The organisation overseeing construction of the 18km €5.5bn Fehmarnbelt tunnel between Denmark and Germany has deployed DataCore storage virtualisation software in place of its existing Dell EqualLogic array, cutting disk costs by around 75%.
By submitting your personal information, you agree that TechTarget and its partners may contact you regarding relevant content, products and special offers.
Danish state-owned Femern’s IT systems will be used by up to 150 engineering staff directly, as well as numerous consultants and contractors who need access via VMware ESX to CAD drawings, specifications and workflow systems for the project, which will complete in 2021.
In preparation for commencement of construction work on the underwater tunnel and an expected expansion of data, Femern examined its systems and found its existing EqualLogic iSCSI SAN prone to I/O bottlenecks and reaching end of life.
Tim Olsson, IT manager at Femern, said the organisation did not consider upgrading the EqualLogic array because of its complexity and the cost of buying disk.
“The EqualLogic array was at the end of its life and coming with an increased high price tag," he said. "We didn’t buy another one because it was too complex for our needs, with features we did not use, and that it locked us into buying only disks from EqualLogic.”
Two DataCore SANsymphony-V nodes were implemented on two HP DL380 G7 servers. Each server has two CPUs and 96GB of RAM, plus a 320GB Fusion-io PCIe ioDrive2 card. Overall, there is 50TB of storage capacity based on HP direct-attached storage in SAS and SATA drives.
With the flash layer and the two spinning disk types there are three tiers of storage, between which DataCore automatically migrates data according to use characteristics to ensure data is matched as best as possible to the cost of storage it resides on.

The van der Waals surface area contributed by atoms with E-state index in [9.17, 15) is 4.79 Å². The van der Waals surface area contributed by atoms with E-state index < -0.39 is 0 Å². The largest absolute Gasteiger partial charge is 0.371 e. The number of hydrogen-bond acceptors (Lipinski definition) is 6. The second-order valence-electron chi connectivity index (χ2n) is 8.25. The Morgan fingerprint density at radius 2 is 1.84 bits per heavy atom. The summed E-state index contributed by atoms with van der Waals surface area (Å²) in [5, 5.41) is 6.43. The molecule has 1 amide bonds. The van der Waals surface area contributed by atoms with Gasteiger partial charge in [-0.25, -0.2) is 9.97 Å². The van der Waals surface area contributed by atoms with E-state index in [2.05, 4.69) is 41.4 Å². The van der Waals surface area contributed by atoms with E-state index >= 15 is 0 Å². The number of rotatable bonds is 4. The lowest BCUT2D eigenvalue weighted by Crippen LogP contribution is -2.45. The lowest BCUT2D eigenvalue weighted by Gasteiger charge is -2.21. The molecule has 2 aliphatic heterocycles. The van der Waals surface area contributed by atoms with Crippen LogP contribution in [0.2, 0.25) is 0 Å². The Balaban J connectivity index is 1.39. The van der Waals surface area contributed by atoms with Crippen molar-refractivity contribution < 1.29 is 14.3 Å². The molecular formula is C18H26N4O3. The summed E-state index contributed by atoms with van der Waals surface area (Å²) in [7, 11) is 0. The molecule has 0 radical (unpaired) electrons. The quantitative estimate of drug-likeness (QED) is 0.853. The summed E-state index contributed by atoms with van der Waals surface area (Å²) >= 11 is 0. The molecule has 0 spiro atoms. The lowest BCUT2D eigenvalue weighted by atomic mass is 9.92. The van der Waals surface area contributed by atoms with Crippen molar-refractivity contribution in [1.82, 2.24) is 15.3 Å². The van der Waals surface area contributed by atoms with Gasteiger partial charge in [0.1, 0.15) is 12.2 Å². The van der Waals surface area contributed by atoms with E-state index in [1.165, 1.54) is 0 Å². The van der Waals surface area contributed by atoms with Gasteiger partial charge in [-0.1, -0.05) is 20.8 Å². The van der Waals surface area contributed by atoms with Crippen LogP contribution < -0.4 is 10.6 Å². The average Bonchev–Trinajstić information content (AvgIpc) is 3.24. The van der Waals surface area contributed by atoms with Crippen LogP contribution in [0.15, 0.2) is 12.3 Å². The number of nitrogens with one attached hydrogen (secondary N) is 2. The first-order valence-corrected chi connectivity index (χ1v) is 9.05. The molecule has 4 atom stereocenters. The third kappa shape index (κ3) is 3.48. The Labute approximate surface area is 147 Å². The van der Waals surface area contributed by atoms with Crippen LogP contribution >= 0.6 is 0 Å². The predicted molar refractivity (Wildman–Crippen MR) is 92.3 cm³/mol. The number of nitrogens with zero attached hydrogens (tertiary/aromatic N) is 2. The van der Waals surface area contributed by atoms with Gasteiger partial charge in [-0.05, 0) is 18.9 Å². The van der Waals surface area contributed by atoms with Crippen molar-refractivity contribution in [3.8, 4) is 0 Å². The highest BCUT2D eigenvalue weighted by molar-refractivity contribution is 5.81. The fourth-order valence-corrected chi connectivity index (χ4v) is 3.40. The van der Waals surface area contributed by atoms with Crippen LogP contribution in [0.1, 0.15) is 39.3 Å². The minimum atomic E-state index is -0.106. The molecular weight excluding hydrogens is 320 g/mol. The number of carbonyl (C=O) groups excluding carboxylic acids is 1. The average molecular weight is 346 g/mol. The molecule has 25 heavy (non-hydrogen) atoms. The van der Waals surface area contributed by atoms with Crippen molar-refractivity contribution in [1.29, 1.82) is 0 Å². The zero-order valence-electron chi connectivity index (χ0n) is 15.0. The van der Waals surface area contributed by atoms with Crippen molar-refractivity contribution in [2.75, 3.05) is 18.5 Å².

Software-only storage adds flexibility
DataCore is a software-only storage product that customers can install on any suitable server hardware. It provides storage virtualisation functions that can pool disk on direct-attached storage or commodity or legacy arrays to create shared storage.
The market is dominated by suppliers that sell storage hardware bundled with their own controller software and operating systems (OS). Software products aim to break that link by offering storage software that can be deployed on commodity servers with standard disk drives to cut.
That was one of the chief draws of DataCore for the Femern IT department, according to Olsson.
“With DataCore, we can be more flexible in where we get our disks from," he said. "We can buy cheaper, slow disk or faster disk and make it available to our apps with DataCore. It’s a seamless way of scaling capacity. So, for example, when the HP arrays reach end of life, it will be a fluent process to migrate to the next physical media.”
Olsson estimated that buying DataCore plus HP direct-attached disk cost 50,000 Danish Kroner (about £6,000) instead of the DKr 300,000 (£35,000) a new EqualLogic array would have been.
Did Femern consider the possible extra work involved in a software storage product compared with a factory-produced array with in-built controller software?
“It took some time to set DataCore up with the switches and so on, but once set up it’s easy to add disk and make it available to the apps,” said Olsson.